As recently as five years ago, establishing strong network controls and ensuring a defense-in-depth posture was enough to minimize the risk of a cyber-attack and keep the bad actors out of your network. However, times have changed, and the delineation of organizational perimeters has blurred between on-premise and cloud-based resources as more and more users need remote access to resources and accounts.
So, how do we define the new security perimeter? The answer is clear: with user identities and managing the precise level of access each has within the organization’s systems and resources.
Identity and Access Management (IAM) is a complex discipline that encompasses a number of distinct tenets, such as Multi-Factor Authentication (MFA), Single Sign-On (SSO), and Identity Lifecycle Management (ILM). In order to effectively prevent cybersecurity incidents, organizations must create a strong roadmap for advancing the maturity of their IAM capabilities. Focusing on one area at a time with a maturity model for each capability creates a framework of smaller, digestible segments that help to identify your organization’s current status on the maturity and capability scale, so you can prioritize and determine next steps for moving forward.
In this blog post, we’ll dive deeper into the key areas of IAM and clarify terminology before our live webinar on Wednesday, January 22nd, IAM Maturity Model Overview: Understanding the 7 Tenets of Identity and Access Management, where we’ll walk through each core tenet of IAM and steps to increase maturity.
Securing the New Perimeter
In years past, it was quite common to commit to a defensive strategy confined to internal environments. The traditional perimeter was secured using firewalls, network rules, endpoint detection, intrusion detection and prevention, and education of the user base.
Fast forward to today, and unfortunately, that’s no longer the case. While these strategies still help keep your environment protected, they don’t guarantee the organization is immune to a breach or cyberattack. The new security perimeter now extends outside of the fortress and into the proverbial cloud. Users now operate from remote locations and require access to remote resources, extending the perimeter well-beyond your internal walls.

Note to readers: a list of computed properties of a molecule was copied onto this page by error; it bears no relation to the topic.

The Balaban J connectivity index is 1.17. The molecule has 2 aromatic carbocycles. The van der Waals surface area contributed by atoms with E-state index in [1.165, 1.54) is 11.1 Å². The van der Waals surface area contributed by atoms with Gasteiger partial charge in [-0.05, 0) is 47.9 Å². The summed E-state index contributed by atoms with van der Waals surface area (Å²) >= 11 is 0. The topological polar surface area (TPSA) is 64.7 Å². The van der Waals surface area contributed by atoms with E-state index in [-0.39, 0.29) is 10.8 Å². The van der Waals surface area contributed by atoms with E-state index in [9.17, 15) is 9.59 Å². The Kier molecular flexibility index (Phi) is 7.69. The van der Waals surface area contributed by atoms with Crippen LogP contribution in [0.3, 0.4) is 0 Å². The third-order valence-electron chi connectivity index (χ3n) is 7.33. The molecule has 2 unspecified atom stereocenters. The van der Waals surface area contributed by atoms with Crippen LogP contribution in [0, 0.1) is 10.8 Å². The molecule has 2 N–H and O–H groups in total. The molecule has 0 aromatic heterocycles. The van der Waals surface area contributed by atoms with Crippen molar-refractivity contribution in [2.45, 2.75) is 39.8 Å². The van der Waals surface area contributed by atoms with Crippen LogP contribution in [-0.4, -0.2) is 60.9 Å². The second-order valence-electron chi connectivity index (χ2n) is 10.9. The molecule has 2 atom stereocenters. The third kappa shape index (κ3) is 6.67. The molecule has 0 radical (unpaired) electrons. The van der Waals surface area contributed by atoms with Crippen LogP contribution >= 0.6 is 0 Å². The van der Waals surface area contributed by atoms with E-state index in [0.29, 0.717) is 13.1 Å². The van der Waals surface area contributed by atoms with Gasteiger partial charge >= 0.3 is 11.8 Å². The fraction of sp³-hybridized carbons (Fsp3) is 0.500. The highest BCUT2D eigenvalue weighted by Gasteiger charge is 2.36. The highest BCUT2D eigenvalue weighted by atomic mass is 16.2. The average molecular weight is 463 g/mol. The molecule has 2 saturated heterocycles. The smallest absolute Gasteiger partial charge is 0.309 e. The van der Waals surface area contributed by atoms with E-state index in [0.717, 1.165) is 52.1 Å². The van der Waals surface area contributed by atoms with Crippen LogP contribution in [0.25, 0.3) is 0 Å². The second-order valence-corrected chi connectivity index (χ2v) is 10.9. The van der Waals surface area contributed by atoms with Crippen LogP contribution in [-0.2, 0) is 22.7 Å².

However, even with the ever-changing technology landscape, one factor that has always remained consistent is identities. Identities are at the core of our network and within our resources. So, now more than ever, we have to protect those identities and assume zero trust.
Unfortunately, it’s not just external bad actors who are a threat. There are also inside threats: users who are compassionate and want to help others by giving them information they shouldn’t, falling prey to social attacks, such as phishing schemes. In order to protect the new perimeter, we have to start by placing a strong focus on the IAM strategy and the maturity of those capabilities.
Four Key Areas of Comprehensive IAM
At Identity Automation, we work with a wide variety of organizations, across multiple industries, yet the areas organizations seek to improve with an integrated IAM solution remain consistent. The primary motivators of IAM technology are threefold: to strengthen the organization’s security posture, to increase operational efficiency, and to enhance the user experience.